"this function creates a line"
 
  x1,y1,z1 = getpoint()
 
  x2,y2,z2 = getpoint()
 
  newline = Part.makeLine((x1,y1,z1),(x2,y2,z2))
 
  Part.show(newline)
 
  
</code>
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<code python>"this class will creates a line after the user clicked 2 points on the screen"</code>
  
===Explanation===
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In python, every class or function can have a description string. This is particularly useful in FreeCAD, because when you'll call that class in the interpreter, the description string will be displayed as a tooltip.
  
import Part, FreeCADGui
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<code python>def __init__(self):</code>
  
In python, when you want to use functions from another module, you need to import it before. In our case, we will need functions from the Part module, for creating the line, and frm the Gui module (FreeCADGui), for manipulating the 3D view.
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Python classes can always contain an __Init__ function, which is executed when the class is called to create an object. So, we will put here everything we want to happen when our line tool begins.
  
def getpoint():
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<code python>self.view = FreeCADGui.ActiveDocument.ActiveView</code>
  
Here we define our first function. It is a good habit, when creating functions and classes, to start them imediately with a string describing what the function does. When you will use this function from the freecad python interpreter, this string will appear as a tooltip.
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In a class, you usually want to append ''self.'' before a variable name, so it will be easily accessible to all functions in that class. Here, we will use self.view to access and manipulate the active 3D view.

Revision as of 21:42, 31 October 2008

This page shows how advanced functionality can easily be built in python. In this exercise, we will be building a new tool that draws a line. This tool can then be linked to a freecad command, and that command can be called by any element of the interface, like a menu item or a toolbar button.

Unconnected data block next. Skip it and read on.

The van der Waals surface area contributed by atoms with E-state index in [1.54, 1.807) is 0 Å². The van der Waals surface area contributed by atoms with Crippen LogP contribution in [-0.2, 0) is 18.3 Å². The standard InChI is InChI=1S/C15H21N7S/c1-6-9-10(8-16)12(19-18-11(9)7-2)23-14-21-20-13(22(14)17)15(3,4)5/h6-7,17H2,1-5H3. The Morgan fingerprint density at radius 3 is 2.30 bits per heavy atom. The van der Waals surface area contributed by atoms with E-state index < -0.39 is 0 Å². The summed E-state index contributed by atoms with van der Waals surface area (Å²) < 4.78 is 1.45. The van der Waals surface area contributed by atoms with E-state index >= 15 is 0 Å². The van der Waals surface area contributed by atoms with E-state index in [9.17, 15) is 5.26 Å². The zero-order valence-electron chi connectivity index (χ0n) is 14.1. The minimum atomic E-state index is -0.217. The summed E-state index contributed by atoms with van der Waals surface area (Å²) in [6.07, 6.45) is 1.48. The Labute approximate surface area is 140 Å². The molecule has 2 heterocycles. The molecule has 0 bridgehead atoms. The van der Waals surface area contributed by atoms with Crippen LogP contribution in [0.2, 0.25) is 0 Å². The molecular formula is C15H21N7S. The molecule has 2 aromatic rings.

The main script

First we will write a script containing all our functionality. Then, we will save this in a file, and import it in FreeCAD, so all classes and functions we write will be availible to FreeCAD. So, launch your favorite text editor, and type the following lines:

import FreeCADGui, Part

 class line:
   "this class will creates a line after the user clicked 2 points on the screen"
   def __init__(self):
     self.view = FreeCADGui.ActiveDocument.ActiveView
     self.stack = []
     self.callback = self.view.addEventCallback("SoMouseButtonEvent",self.getpoint)
     print "click the two points of the line"
   def getpoint(self,info):
     if info["State"] == "DOWN":
       pos = info["Position"]
       point = self.view.getPoint(pos[0],pos[1])
       self.stack.append(point)
       if len(self.stack) == 2:
         self.drawline()
   def drawline(self):
     l = Part.Line(self.stack[0],self.stack[1])
     shape = l.toShape()
     Part.show(shape)
     self.view.removeEventCallback("SoMouseButtonEvent",self.callback)

Detailed explanation

import Part, FreeCADGui

In python, when you want to use functions from another module, you need to import it. In our case, we will need functions from the Part module, for creating the line, and from the Gui module (FreeCADGui), for accessing the 3D view.

class line:

Here we define our main class. Why do we use a class and not a function? The reason is that we need our tool to stay "alive" while we are waiting for the user to click on the screen. A function ends when its task has been done, but an object (a class defines an object) stays alive until it is destroyed.

"this class will creates a line after the user clicked 2 points on the screen"

In python, every class or function can have a description string. This is particularly useful in FreeCAD, because when you'll call that class in the interpreter, the description string will be displayed as a tooltip.

def __init__(self):

Python classes can always contain an __Init__ function, which is executed when the class is called to create an object. So, we will put here everything we want to happen when our line tool begins.

self.view = FreeCADGui.ActiveDocument.ActiveView

In a class, you usually want to append self. before a variable name, so it will be easily accessible to all functions in that class. Here, we will use self.view to access and manipulate the active 3D view.